Pull the shifter into gear and drop the right pedal, and power from the four-cylinder feels adequate if measured, at least until its revs get closer to the 6000-rpm horsepower peak.
The Sportage's driving character has evolved since it was introduced for the 2011 model year. We've had an ongoing complaint about the electric power steering, which was always a bit too heavy-feeling and pretty lifeless, especially given something that acts sporty otherwise. The steering was addressed in part for 2014 with the introduction of a new multi-mode Flex Steer system. It offers a choice of three different steering weight settings, but unfortunately adds no more feel.
Ride quality had been another disappointment up to the 2014 model year It's been a touch rumbly, especially on the big 18-inch wheels that are offered in top trims. Taking the sporty idea too far, the suspension is tuned to be a bit too stiff and jarring, with too much road noise making its way into the cabin on coarse surfaces. Kia added new high-performance dampers for 2014, along with more noise insulation, so that should at least lessen those concerns. We'll update these impressions as soon as we drive a revised model.
The Sportage's optional turbocharged 4-cylinder helps it stand out in terms of power, while the base non-turbo inline-4 is pleasant enough and returns good fuel economy.
That 2.4-liter base engine produces 182 hp in the base LX model and 180 hp in the EX. It uses direct injection to both maximize output an manage fuel use. It feels plenty perky with the standard 6-speed automatic and front-wheel drive, although the all-wheel-drive version can feel a bit taxed.
Choosing the Sportage SX specifies a turbocharged 2.0-liter inline-4 that lifts output to a healthy 260 hp. That's more than enough to overpower the front wheels a few rotations before the traction control cuts in on the dance. With the turbo also comes a pair of shift paddles to get the driver more involved. Throughout the lineup, though, we've felt that the accelerator pedal is just a little too touchy at tip-in. One somewhat counterintuitive way to manage this is to keep the Eco button selected, which dulls throttle response to an acceptable level on take-off, but also makes it less responsive when you want to pass.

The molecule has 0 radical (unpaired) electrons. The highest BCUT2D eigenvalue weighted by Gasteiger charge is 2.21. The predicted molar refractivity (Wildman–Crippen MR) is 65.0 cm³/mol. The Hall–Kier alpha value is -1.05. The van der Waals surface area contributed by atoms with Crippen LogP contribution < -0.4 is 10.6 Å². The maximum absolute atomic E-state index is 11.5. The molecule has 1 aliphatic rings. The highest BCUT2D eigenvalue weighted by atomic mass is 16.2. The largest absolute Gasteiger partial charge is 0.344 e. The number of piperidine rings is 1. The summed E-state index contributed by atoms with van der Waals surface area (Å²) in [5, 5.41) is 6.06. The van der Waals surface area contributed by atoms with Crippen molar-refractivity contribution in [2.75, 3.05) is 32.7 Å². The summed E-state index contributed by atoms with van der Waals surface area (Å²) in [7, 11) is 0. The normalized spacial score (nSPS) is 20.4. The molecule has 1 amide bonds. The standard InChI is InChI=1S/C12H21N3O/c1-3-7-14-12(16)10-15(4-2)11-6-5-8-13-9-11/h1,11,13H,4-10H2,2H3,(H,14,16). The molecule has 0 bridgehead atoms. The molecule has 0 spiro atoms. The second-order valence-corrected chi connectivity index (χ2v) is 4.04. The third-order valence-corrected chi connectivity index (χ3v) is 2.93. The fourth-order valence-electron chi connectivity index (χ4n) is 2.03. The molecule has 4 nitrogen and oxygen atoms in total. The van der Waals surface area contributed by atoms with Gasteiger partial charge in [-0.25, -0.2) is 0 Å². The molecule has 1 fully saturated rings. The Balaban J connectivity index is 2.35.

The all-wheel-drive system that's available through most of the lineup has a true locking differential that splits power 50/50 front-to-back at up to 25 mph. It’s great for peace of mind, less so for handling and fuel economy, but probably a necessity to handle the horsepower emanating from the SX's turbo-4. The AWD system adds about 200 pounds, so unless you’re in snowy northern tier, pass on the AWD system with the base engine to save on weight and gas.
The available turbocharged engine is a welcome surprise in this class, but the Sportage's handling does not impress.
The cabin offers a relatively spacious feel (aided, at least in part, by the panoramic roof.)
While there is still plenty of room in the cabin, most dimensions, with the exception of rear-seat legroom, are down slightly.
…has a nicely resolved driving position with good driver-seat adjustability and a standard telescoping steering wheel (optional on the LX). There's ample room and the seat is well shaped and plenty supportive.
What the interior does gain is more cargo volume behind the rear seats, which went up from 23.6 to 26.1 cubic feet.
...cabin and trunk space [measure] 26.1 cubic feet, and 54.6 cubic feet when the rear seats are folded down—a 10 percent improvement.